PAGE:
antenna grounding

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stevolene

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Im putting up a scantenna this week, I plan on using a couple of 10' sections of aluminum top rail, I will bury the bottom section about 3', bolt the top section on, use a mast brace to attach to the side of the dwelling, no guy wires; as this will not be permanent, I wont be setting the mast in cement, Ive done some research and my question is about grounding.

My plan was to purchase a copper grounding rod, and bury most of it about 6" from the bottom of the mast, then use some braided strap, bolting one end to the mast, and attaching the other end to the exposed ground rod, would this be a sufficient ground?

Or, will I be wasting my money on the ground rod as the mast itself will be buried in the ground? Im a little confused about this process, and want to make sure this install will be as safe as it can be, the feed line will also be somewhat mobile so during a storm I could actually roll it up and have it disconnected and outside the house, any help would be appreciated
 

OceanaRadio

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stevolene said:
Im putting up a scantenna this week, I plan on using a couple of 10' sections of aluminum top rail, I will bury the bottom section about 3', bolt the top section on, use a mast brace to attach to the side of the dwelling, no guy wires; as this will not be permanent, I wont be setting the mast in cement, Ive done some research and my question is about grounding.

My plan was to purchase a copper grounding rod, and bury most of it about 6" from the bottom of the mast, then use some braided strap, bolting one end to the mast, and attaching the other end to the exposed ground rod, would this be a sufficient ground?

Or, will I be wasting my money on the ground rod as the mast itself will be buried in the ground? Im a little confused about this process, and want to make sure this install will be as safe as it can be, the feed line will also be somewhat mobile so during a storm I could actually roll it up and have it disconnected and outside the house, any help would be appreciated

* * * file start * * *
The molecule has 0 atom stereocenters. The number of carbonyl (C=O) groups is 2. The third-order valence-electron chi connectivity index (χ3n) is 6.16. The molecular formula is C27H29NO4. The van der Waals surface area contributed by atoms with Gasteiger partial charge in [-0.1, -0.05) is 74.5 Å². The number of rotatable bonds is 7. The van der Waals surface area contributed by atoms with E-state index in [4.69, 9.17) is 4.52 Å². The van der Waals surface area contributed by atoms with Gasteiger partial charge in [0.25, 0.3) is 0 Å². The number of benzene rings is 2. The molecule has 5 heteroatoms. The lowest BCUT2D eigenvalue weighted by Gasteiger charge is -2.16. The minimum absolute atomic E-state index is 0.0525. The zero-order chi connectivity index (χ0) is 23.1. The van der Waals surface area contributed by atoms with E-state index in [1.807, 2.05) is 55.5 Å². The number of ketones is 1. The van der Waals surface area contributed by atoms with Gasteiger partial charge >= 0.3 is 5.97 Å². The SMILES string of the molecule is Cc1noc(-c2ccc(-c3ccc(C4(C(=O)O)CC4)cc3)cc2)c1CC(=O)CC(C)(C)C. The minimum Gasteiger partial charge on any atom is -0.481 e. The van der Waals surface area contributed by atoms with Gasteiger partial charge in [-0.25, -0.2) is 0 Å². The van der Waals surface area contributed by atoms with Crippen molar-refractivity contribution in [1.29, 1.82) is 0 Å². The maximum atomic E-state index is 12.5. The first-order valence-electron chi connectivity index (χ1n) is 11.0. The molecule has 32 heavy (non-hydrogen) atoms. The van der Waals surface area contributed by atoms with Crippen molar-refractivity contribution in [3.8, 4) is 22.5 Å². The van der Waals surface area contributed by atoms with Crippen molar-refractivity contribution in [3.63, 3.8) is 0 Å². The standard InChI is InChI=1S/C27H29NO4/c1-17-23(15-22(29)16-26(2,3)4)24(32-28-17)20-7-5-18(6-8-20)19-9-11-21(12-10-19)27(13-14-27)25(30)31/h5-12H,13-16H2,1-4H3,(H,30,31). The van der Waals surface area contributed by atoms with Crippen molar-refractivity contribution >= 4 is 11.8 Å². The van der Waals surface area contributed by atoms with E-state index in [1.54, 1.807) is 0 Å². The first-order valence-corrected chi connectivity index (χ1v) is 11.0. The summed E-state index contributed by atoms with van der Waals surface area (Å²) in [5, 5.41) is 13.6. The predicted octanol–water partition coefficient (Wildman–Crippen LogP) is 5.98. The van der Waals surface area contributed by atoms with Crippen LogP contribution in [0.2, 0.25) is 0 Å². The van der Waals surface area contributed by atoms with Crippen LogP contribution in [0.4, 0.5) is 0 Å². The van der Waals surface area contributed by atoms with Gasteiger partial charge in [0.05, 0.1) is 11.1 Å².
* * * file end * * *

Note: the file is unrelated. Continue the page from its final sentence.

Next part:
You are probably sacrificing 3' of antenna height by sinking the mast in the ground, at least you are wasting it if you also add a ground rod. Static charges build up on a mast and a ground rod isn't necessary if the mast was buried, especially if below the frost-line. But for lightning protection a mast should always be grounded by at least one 8' ground rod. Perhaps your 20' mast does not protrude above the home roof or may also be surrounded by tall tress, in which case the mast could not be struck by lightning. Those are your possible conditions. Sinking a ground rod 8' into the earth can be a challenge due to tree roots, rocks, etc. However it is not an option (it's mandatory) if the mast is subject to a direct attachment by lightning. If that is the case then three 8' ground rods in a "Y" pattern each 16' apart would be best, and the mast must also then be bonded to the AC service entrance ground. Probably overkill for a 20' mast, unless it is the highest object within a 150' radius, in which case you have just installed a lightning rod.

Rgds,
Jack
 

stevolene

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thanks, it will be surrounded by tall trees, it will be just slightly higher than the roofline of the house, I figure that will be better than the dipole Im using inside my bedroom now, Ill bury the mast a foot and give my self 2 ft in height, and use the 8ft ground rod, Ill post some pictures of this new adventure once I get this up, thanks for your response
 

stevolene

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one other point though about lightening strikes, you say that being lower than the tree line the mast doesnt stand a chance of being struck, Im not so sure about that, Ive seen lightning strikes on eaves of houses, as well as shorter trees surrounded by ones much taller, I dont think theres really any way of acually predicting where lightning may strike
 
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comsec1

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strap

be careful using the braided strap outdoors as it will quickly corrode, you would be better off using a copper strap or at at a minimum 6ga solid copper.
 

hoser147

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If you have an older house that has had a tower up at one time or another take a look around you may already have an un used ground rod already around the house. I knew I had one in the ground and used it. At a later time i was diggin for some landscape work and found another one just below the surface of the top soil. Hoser
 

stevolene

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does anyone have any actual photos of the way thier antenna was grounded? the more I read on here the more confused I get, Im starting to think the mag mount on a pie plate is a better choice than all this hassle
 

scrotumola

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hoser147 said:
If you have an older house that has had a tower up at one time or another take a look around you may already have an un used ground rod already around the house. I knew I had one in the ground and used it. At a later time i was diggin for some landscape work and found another one just below the surface of the top soil. Hoser